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Spotlight on Albatrosses, South Georgia

Spotlight on Albatrosses, South Georgia

Fundraising target: £2,100 +

Project: to identify the marine areas and fishing fleets that are the highest contributors to the ongoing bycatch-related decline in populations of South Georgia wandering, grey-headed and black-browed albatrosses. The project will develop joint solutions with the target fleets and is also developing new approaches to highlight the plight of South Georgia albatrosses.This is one of 21 projects nominated for our 21 For 21 programme.

21 For 21 Project Partners: RSPB, Birdlife International and South Georgia Heritage Trust

Find out more about RSPB, Birdlife International and the South Georgia Heritage Trust.

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About South Georgia Heritage Trust (SGHT) , the RSPB and BirdLife International

SGHT was established in 2005 to help efforts to conserve and protect those species of indigenous fauna and flora that breed and grow on South Georgia or in the surrounding seas and to raise awareness of South Georgia’s threatened species.

The RSPB is the UK’s largest nature conservation charity, inspiring everyone to give nature a home and secure a healthy environment for wildlife.

BirdLife International is a global partnership of conservation organisations that strives to conserve birds, their habitats and global biodiversity, working with people towards sustainability in the use of natural resources.

Albatross

Albatrosses are some of the most threatened groups of birds in the world, and South Georgia’s species are experiencing some of the steepest declines. South Georgia, in the southern Atlantic Ocean is over 800 miles from any other land and is a globally significant breeding site for several albatross species including grey-headed (50% of world population), wandering (18% of world population) and black-browed (12% of world population). Wandering Albatross populations have halved in 35 years due to human activity. 15 of the 22 species are threatened with extinction.

Albatross can live for as long as 50 years. Courtship involves an intricate ritual of dancing. Once a pair is established, the bond lasts for life and both take on parenting responsibilities. The Wandering Albatross takes over a year to raise a chick (from laying the egg to fledging).

By-catch

Bycatch in fisheries outside of South Georgia waters has been identified as the primary driver of population declines in many seabirds including albatross. By-catch refers to any unwanted species unintentionally trapped by commercial fishing nets. Conclusive research has found that Japanese and Taiwanese tuna fleets pose the greatest threat to South Georgia’s albatross.

Birds flock to the boats in search of scraps but tragically it is estimated that around 100,000 albatrosses are killed every year in the process by longline and trawlers. The birds become tangled and drown, or are struck by trawler cables and dragged under the water.

It can take 10 years for an albatross to reach maturity and breed so this level of loss is unsustainable for the population.

Japan continues to have one of the largest fishing fleets in the world that overlaps with and impacts South Georgia albatross species. There is, unfortunately, still a reporting of low levels of compliance with seabird mitigation measures. As such, Japan remains a vital country to engage with to reduce the numbers of birds killed.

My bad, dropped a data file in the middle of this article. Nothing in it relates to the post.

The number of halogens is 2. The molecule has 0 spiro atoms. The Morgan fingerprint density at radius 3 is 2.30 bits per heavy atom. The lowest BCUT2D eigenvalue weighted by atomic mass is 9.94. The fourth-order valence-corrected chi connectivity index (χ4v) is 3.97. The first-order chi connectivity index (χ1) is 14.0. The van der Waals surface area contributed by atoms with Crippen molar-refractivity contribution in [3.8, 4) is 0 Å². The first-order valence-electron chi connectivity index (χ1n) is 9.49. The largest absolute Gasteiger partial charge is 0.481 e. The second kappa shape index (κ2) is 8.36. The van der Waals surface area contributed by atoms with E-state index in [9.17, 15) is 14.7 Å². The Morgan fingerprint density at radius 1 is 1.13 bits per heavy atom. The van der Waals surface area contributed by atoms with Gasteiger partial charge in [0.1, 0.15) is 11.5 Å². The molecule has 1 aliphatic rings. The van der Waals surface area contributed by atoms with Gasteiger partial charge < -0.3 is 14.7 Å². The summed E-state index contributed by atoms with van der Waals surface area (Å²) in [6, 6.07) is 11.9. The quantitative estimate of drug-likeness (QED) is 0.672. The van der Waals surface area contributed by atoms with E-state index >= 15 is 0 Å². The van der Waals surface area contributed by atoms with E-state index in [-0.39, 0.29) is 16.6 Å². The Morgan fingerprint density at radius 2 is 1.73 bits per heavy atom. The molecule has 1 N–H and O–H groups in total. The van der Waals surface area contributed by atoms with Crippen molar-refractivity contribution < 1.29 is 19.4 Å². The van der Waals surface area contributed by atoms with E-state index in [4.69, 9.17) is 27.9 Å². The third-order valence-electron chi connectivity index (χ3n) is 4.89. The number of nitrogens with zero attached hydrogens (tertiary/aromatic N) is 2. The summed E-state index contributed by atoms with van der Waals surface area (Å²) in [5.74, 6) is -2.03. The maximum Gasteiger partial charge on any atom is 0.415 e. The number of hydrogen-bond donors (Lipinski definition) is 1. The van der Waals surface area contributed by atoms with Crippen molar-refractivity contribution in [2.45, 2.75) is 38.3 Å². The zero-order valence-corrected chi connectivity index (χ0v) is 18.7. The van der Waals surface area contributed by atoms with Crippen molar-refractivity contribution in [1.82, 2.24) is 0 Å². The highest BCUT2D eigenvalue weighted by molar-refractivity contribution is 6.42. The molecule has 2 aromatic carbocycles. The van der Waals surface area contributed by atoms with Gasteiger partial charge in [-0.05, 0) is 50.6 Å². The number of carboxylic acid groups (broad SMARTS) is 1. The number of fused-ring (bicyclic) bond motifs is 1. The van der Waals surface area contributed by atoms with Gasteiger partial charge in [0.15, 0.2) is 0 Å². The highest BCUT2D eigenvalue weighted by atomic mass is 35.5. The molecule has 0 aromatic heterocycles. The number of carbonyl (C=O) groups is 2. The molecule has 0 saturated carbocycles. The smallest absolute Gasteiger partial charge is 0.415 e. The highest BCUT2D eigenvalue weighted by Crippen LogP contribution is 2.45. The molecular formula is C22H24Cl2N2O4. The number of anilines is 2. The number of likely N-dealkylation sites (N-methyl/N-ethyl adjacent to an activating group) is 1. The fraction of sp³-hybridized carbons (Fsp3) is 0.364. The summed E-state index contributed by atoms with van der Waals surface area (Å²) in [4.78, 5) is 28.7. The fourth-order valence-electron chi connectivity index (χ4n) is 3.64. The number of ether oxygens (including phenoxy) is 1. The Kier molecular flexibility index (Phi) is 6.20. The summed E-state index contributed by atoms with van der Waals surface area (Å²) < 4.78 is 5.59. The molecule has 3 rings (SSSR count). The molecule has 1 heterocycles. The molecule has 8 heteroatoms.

Action for Albatross

Over the last few years the project has made good progress, although this has been slowed by the global pandemic.

A dedicated bycatch officer has been working in Japan to engage with the tuna fishing industry and Japan Fisheries Agency. The Japan Fisheries Agency (JFA) has started applying stronger pressure to fishing companies to comply with seabird bycatch mitigation requirements. Simple measures such as fishing at night when birds are less active, weighting lines so they sink faster, and using bird scaring lines to keep birds out of danger areas all help to reduce by-catch of seabirds.

Satellite-tracking has helped to fill knowledge gaps in the at-sea distribution of immature and juvenile albatrosses from South Georgia and answer questions about the birds interaction with fishing fleets. Tags were deployed on 16 grey-headed albatross chicks and their tracking data has demonstrated these fledglings travel up to 55,000 km in just seven months. The data has been used in a PhD study to further refine potential hotspots of bycatch for this species. A paper is due to be submitted to a journal shortly, that confirms a newly identified hotspot in the Atlantic for juvenile grey-headed albatross.

A camera has been deployed on South Georgia’s Bird Island capturing footage of these enigmatic birds. The web camera is specially designed to work in remote and extremely cold environments.   ‘Albatross Stories’ has launched on social media to engage the public in albatross conservation and connect them with the lives of certian individuals including Skylander, a grey headed albatross who has recently had chicks (pictured right – image credit Alex Dodds).

Albatross Task Force

21 For 21 Funding will support the wider work of the Albatross Task Force. For example, to fund further tracking devices for the Bird Island Albatrosses.

To follow the lives of South Georgia’s Albatross on Facebook please click here.

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Images courtesy of Derren Fox, Leo Tamini and Alex Dodds, Albatross Task Force

All funds raised during 2021 will contribute to the 21 For 21 Project Fund so please do sign up for a sponsored challenge (details here), support our creative initiatives, or make a donation if you are able to. Every Pound makes a difference. Thank you.